'instant' Bike Shelter




Introduction: 'instant' Bike Shelter

The bike space available at my apartment is under an open stairway. Rain, leaves, and crud in general go down through the stairs onto my bike. Sometimes the bike looks as if it’s had a mud bath... which isn’t good for the gears, chain, brakes, or my mood when I want to go somewhere.

So this is a fast, cheap, super easy solution... with no flapping loose corners. And it’s unlikely to be stolen! The original lasted almost two years and was discarded only because I was too lazy to clean it and I needed to make a new one for this instructable.

Step 1: Materials and Time Needed

1 garbage bag with drawstring
3 spring clothes pins

Less than 5 minutes

Step 2: Bag Detail

Note that the sides of the garbage bag are heat fused. The drawstring is anchored at both sides by this heat seal. You will need to cut BESIDE the heat seal, not through it.

Step 3: Cut One Layer of the Bag

Leaving the heat seal on both sides intact, Cut only the top layer of the bag . Cut both sides this way from the top to the bottom. DON’T CUT ACROSS THE BOTTOM!

Step 4: Unfold the Bag

Unfold the bag so it’s a long sheet with drawstrings at both ends...

Step 5: The One Slightly Tricky Step

On the cut end of the sheet, carefully push the bag back from the cut ends of the drawstring on both sides. If you pull hard the drawstring  will just slide all the way out...  (If your hands are big, it might help to use tweezers to get the drawstring out far enough to grasp.)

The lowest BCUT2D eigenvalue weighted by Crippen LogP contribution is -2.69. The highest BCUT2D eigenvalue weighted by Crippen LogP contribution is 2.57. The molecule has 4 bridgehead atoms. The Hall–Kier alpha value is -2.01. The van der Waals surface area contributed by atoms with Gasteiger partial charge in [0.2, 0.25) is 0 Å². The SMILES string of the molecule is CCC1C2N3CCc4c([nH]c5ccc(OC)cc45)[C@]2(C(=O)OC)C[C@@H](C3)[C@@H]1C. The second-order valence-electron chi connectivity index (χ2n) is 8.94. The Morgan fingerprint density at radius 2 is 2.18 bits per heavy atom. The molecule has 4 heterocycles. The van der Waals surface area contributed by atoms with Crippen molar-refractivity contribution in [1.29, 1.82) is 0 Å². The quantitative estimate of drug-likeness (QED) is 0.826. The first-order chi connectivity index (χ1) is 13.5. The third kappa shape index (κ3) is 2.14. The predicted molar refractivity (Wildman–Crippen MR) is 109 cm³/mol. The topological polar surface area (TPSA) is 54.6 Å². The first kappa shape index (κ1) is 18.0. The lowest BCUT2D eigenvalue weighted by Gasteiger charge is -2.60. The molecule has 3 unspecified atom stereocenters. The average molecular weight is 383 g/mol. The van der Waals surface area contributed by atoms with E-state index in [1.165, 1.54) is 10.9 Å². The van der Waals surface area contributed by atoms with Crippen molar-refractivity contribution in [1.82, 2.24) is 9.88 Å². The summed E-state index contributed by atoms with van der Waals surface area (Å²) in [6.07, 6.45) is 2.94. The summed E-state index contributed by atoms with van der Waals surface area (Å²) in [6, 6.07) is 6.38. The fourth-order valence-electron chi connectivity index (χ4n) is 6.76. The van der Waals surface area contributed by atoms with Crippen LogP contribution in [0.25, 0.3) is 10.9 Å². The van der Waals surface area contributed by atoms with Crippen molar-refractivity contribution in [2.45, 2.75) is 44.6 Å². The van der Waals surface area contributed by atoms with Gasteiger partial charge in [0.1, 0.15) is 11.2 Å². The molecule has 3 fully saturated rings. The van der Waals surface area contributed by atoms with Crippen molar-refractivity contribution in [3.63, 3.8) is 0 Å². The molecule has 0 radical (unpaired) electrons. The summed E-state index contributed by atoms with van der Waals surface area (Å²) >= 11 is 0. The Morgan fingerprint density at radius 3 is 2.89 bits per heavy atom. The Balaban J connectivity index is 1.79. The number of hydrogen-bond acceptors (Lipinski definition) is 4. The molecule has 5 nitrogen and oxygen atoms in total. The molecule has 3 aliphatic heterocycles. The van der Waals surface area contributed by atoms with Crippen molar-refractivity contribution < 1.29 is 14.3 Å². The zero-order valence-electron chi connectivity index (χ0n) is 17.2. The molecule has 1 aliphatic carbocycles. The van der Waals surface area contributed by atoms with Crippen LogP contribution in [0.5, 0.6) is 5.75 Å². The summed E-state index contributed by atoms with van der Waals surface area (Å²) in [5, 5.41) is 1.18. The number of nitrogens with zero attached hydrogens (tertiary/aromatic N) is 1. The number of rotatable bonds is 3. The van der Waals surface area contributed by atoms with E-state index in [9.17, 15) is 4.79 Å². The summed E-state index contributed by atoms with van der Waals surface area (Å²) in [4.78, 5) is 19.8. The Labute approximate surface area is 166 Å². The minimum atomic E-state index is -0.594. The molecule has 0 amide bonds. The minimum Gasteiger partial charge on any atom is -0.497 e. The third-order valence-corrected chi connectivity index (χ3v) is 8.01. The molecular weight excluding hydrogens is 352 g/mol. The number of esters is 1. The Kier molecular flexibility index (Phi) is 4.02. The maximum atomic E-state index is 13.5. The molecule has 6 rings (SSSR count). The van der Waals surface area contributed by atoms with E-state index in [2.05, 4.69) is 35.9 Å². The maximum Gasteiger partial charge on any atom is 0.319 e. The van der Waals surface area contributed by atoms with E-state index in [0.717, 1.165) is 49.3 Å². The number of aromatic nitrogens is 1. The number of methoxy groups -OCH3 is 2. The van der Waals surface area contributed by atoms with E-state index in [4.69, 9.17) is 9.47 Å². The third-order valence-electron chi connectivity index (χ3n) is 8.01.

Step 6:

Now tie the two ends together,so the drawstring won’t slip back inside out of reach

Step 7: Pull the Still Heat Fused Drawstring at the Opposite End

On the end of the sheet with the heat fusing, pull the drawstring at the center. You should now have something vaguely resembling a floppy plastic canoe.

Step 8: Cover Your Handlebars

Put one end over your handlebars. Adjusts the drawstring to fit. Use two clothespins to secure it to the brake cables.

Step 9: Secure the Back End of the Tent

Pull the rest back over the seat to your back fender (or wheel). Tighten the drawstring to fit. Snug it down and use the third clothespin to clip the drawstring and end of the bag to your fender or spokes.

Step 10: Other Configurations

If you park your bike with the wheels at right angles, you may only need two clothespins.  You'll  need to clip the tent closed under the handlebar.

Step 11: Fold and Go

When you want to ride, unclip, remove, shake, and fold your tent up. I clip mine with the clothes pins to the inside my basket,  so it’s there to use at the other end of the ride. 

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    10 years ago on Introduction

    Pretty cool! Not sure if I can use this at the moment or not...but it's great to know I have the option! How quick is it to use? (Though I guess another way to find out would be to just make one....)


    Reply 10 years ago on Introduction

    I thought it was pretty fast, but it depends on how fast you can shake it out and clip on two or three clothespins. Once you adjust and tie the drawstrings to fit your bike you don't have to do it again. There's nothing tricky about using it. Please let me know, though, if you run into any problems.


    11 years ago on Introduction

    Thanks for the idea,i work as a bike mechanic and sometimes i have too many bikes in my workspace so i have to lock them up outside but the covers i buy always ending up ripping so il be sure to use this!


    Reply 11 years ago on Introduction

    I'm glad you can use this!